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This chapter is from the book

This chapter is from the book

1.16 The Hashtable Container

The System.Collections namespace provides a Hashtable container. A Hashtable represents a key/value pair in which the key is used for fast lookup. In other languages, we might call our table map or Dictionary. We'll use the Hashtable object to hold the occurrence count of the individual words.

We'll use the word as the key. The occurrence count is the value. If the word is not yet entered in the table, we add the pair, setting the occurrence count to 1. Otherwise, we use the key to retrieve and increment the occurrence count. Here is what this looks like:

Hashtable words = new Hashtable();
int dim1_length = sentences.GetLength( 0 );

for( int ix = 0; ix < dim1_length; ++ix )
   foreach ( string st in sentences[ ix ] )
     // normalize each word to lowercase
     string key = st.ToLower();

     // is the word currently in Hashtable?
     // if not, then we add it ...

      if ( ! words.Contains( key ))
          words.Add( key, 1 );

     // otherwise, we increment the count
			words[ key ] = (int) words[ key ] + 1;

To discover if a key is present in a Hashtable, we invoke its predicate Contains() method, which returns true if the entry is found. We add the key/value pair to a Hashtable either by an explicit assignment:

words[ key ] = 1;

or through the Add() method:

words.Add( key, 1 );

Typically, the key type is a string or one of the built-in numeric types. The value type, which holds the actual data to be retrieved, is generally more application specific—often a class implemented to support the problem domain. The Hashtable can support different key and value types because it declares both its key and value members to be of type object.

However, because Hashtable stores its value as an object type, we must explicitly cast it back to its original type. For a value type, recall, this requires unboxing. Any modification to the unboxed value is not automatically reflected in the stored instance, so we must reset it:

words[ key ] = (int) words[ key ] + 1;

Keeping track of trivial words, such as a, an, if, but, and so on, may or may not be useful. One strategy for eliminating these words from our occurrence count is to create a second Hashtable of common words—for example,

Hashtable common_words = new Hashtable();

common_words.Add( "the", 0 );
common_words.Add( "but", 0 );
// ...
common_words.Add( "and", 0 );

and to check each word against this table before entering it into our main table:

foreach ( string st in sentences[ ix ])
  string key = st.ToLower();
  if ( common_words.Contains( key ))

All that's left for the completion of our program is to print out the occurrence count of the words to the output file in dictionary order. How do we do that?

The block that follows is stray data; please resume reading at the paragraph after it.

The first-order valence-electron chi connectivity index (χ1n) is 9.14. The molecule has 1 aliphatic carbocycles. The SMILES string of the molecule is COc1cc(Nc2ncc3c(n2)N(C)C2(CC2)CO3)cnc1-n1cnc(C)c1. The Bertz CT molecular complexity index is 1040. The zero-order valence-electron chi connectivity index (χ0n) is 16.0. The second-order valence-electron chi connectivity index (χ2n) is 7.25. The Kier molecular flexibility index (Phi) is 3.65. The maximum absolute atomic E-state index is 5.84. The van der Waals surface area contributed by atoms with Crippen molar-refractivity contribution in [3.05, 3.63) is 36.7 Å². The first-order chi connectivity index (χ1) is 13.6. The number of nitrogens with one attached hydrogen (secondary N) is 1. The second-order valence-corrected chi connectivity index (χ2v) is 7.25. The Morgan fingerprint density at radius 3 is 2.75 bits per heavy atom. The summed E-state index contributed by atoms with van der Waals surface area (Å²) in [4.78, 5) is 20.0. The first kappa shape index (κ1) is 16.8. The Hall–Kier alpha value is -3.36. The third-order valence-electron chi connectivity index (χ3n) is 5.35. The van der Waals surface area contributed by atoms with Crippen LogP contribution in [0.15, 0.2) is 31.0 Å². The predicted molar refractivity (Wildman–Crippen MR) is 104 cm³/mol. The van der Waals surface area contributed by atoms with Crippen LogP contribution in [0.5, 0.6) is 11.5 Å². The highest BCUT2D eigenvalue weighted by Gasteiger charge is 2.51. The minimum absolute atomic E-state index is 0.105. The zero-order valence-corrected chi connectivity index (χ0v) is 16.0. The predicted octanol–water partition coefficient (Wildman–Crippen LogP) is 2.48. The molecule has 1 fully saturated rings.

Our first thought is to iterate across the Hashtable using a foreach loop. To do that, we access each key/value pair in turn through a DictionaryEntry object, which provides a Key and a Value pair of properties:

foreach ( DictionaryEntry de in word )
   fwriter.WriteLine( "{0} : {1}", de.Key, de.Value );

As with many programming solutions, this both works and doesn't work. The good news is that it prints out the word and occurrence count of each element. The bad news is that it doesn't do so in dictionary order. For example, here are the first few entries:

lime-tinted : 1
waist : 1
bold : 1

The problem is that the key is inserted within the Hashtable based on the key's hash value, and we cannot directly override that. One solution is to access the key values, place them in a sortable container, and then sort and iterate over that container. For each now sorted key, we retrieve the associated value:

ArrayList aKeys = new ArrayList( words.Keys );

foreach ( string key in aKeys )
  fwriter.WriteLine( "{0} :: {1}", key, words[ key ] );

This solves the final sticking point in our solution:

apron :: 1
around :: 1
blossoms :: 3

The IDictionary interface provides an abstract model for the storage and retrieval of key/value pairs. (We look at interfaces in detail in Chapter 4.) The Hashtable implements this interface, in which both the key and the value are defined to be of type object. Several strongly typed, specialized classes defined under System.Collections.Specialized are also available. These include

  • StringDictionary: a hash table with the key strongly typed to be a string rather than an object. The key is treated as case insensitive.

  • ListDictionary: an IDictionary implementation using a singly-linked list. If the number of elements is ten or less, it is smaller and faster than a Hashtable.

  • NameValueCollection: a sorted collection of string keys and string values. These can be accessed through either a key hash or an index. NameValueCollection stores multiple string values under a single key.

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